I had an interesting experience last week as I was heading out to attend the Digital Fair at Geelong Grammar. I sent out a tweet saying I was about to leave and received a reply from Geelongaddy. Geelongaddy turned out to be someone from the Geelong Advertiser, the local newspaper for the Geelong area, and they wanted to talk to me about the upcoming Digital Fair.
A few tweets back and forth resulted in me participating in a phone interview where I was asked questions about the future of libraries and why we need to be aware of new technologies. The reporter and I shared a discussion about newspapers and their need to embrace online publishing in order to survive. I was extremely impressed that they were using Twitter to disemminate news about the Geelong area and that they were actively searching it to find reference to the Digital Fair. This proactive action enabled them to make connections with me, a participant and presenter.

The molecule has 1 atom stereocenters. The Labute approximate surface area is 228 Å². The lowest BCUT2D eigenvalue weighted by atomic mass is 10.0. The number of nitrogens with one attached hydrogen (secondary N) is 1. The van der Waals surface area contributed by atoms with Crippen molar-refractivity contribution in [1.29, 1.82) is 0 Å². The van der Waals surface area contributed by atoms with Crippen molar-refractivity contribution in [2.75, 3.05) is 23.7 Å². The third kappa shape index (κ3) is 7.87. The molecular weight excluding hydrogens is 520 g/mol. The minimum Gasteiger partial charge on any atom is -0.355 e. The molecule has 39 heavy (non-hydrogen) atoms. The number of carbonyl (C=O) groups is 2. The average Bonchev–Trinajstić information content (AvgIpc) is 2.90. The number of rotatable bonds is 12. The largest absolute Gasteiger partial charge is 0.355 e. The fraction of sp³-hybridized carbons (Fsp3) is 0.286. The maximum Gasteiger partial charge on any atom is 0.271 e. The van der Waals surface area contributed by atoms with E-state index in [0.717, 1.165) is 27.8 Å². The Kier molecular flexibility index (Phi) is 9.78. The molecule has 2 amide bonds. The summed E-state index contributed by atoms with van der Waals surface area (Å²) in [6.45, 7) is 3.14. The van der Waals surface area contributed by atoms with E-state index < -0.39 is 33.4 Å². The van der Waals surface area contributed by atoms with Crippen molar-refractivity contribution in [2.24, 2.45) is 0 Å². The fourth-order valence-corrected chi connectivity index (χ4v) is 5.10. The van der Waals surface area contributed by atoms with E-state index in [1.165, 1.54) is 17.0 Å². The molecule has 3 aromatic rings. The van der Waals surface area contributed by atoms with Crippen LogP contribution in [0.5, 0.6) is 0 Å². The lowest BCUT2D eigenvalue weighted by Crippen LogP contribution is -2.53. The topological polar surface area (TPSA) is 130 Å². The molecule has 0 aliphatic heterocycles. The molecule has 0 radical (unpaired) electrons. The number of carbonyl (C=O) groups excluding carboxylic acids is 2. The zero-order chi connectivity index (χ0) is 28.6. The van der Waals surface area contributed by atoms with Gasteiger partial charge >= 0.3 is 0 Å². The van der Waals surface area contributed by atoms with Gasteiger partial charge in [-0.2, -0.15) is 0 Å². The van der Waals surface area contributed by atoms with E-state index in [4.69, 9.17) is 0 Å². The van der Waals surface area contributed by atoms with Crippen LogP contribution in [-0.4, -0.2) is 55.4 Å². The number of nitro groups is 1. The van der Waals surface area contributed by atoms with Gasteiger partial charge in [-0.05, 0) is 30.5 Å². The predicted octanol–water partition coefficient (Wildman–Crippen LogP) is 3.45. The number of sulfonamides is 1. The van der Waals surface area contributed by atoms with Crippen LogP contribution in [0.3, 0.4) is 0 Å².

They also interviewed Mark Pesce who delivered a powerful keynote about digital citizenship and how we as a society need to respond to the influence of the internet on our childrens’ and students’ lives. You can watch this keynote archived on his blog.
I’ve searched their site for the report to no avail. It may well be that it will appear later this week. I’ll post a link if it does.
*update. A couple of people have sent me the link to the article written by the Geelong Advertiser. No mention of me; guess that’s the nature of newspapers. You have to be newsworthy. Mark Pesce is, I’m not!
It seems to me that this is the way of the world now. Newspapers obviously need to react to our changing world and find a way to remain relevant. Looks like the Geelong Advertiser is on its way.